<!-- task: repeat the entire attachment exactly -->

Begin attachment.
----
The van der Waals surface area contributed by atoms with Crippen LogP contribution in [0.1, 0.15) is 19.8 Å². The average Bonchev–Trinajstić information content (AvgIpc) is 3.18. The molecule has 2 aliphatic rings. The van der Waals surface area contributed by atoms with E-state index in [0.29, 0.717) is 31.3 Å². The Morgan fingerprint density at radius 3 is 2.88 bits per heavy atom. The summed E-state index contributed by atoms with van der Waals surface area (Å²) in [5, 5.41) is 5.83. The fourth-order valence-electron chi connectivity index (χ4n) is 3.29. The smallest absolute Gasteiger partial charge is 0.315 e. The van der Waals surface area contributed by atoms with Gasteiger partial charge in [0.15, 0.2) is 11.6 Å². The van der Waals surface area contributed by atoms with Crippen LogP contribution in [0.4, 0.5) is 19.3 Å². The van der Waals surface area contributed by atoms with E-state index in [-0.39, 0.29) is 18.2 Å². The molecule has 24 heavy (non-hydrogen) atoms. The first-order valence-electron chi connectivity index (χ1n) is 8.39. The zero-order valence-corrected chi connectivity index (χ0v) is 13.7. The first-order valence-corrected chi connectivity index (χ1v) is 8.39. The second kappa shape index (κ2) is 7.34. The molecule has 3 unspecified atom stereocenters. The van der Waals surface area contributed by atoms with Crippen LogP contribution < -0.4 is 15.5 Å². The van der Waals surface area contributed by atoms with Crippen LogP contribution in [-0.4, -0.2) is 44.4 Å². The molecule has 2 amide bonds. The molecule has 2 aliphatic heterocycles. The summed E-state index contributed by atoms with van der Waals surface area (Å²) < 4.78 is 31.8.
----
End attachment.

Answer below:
The van der Waals surface area contributed by atoms with Crippen LogP contribution in [0.1, 0.15) is 19.8 Å². The average Bonchev–Trinajstić information content (AvgIpc) is 3.18. The molecule has 2 aliphatic rings. The van der Waals surface area contributed by atoms with E-state index in [0.29, 0.717) is 31.3 Å². The Morgan fingerprint density at radius 3 is 2.88 bits per heavy atom. The summed E-state index contributed by atoms with van der Waals surface area (Å²) in [5, 5.41) is 5.83. The fourth-order valence-electron chi connectivity index (χ4n) is 3.29. The smallest absolute Gasteiger partial charge is 0.315 e. The van der Waals surface area contributed by atoms with Gasteiger partial charge in [0.15, 0.2) is 11.6 Å². The van der Waals surface area contributed by atoms with Crippen LogP contribution in [0.4, 0.5) is 19.3 Å². The van der Waals surface area contributed by atoms with E-state index in [-0.39, 0.29) is 18.2 Å². The molecule has 24 heavy (non-hydrogen) atoms. The first-order valence-electron chi connectivity index (χ1n) is 8.39. The zero-order valence-corrected chi connectivity index (χ0v) is 13.7. The first-order valence-corrected chi connectivity index (χ1v) is 8.39. The second kappa shape index (κ2) is 7.34. The molecule has 3 unspecified atom stereocenters. The van der Waals surface area contributed by atoms with Crippen LogP contribution < -0.4 is 15.5 Å². The van der Waals surface area contributed by atoms with Crippen LogP contribution in [-0.4, -0.2) is 44.4 Å². The molecule has 2 amide bonds. The molecule has 2 aliphatic heterocycles. The summed E-state index contributed by atoms with van der Waals surface area (Å²) < 4.78 is 31.8.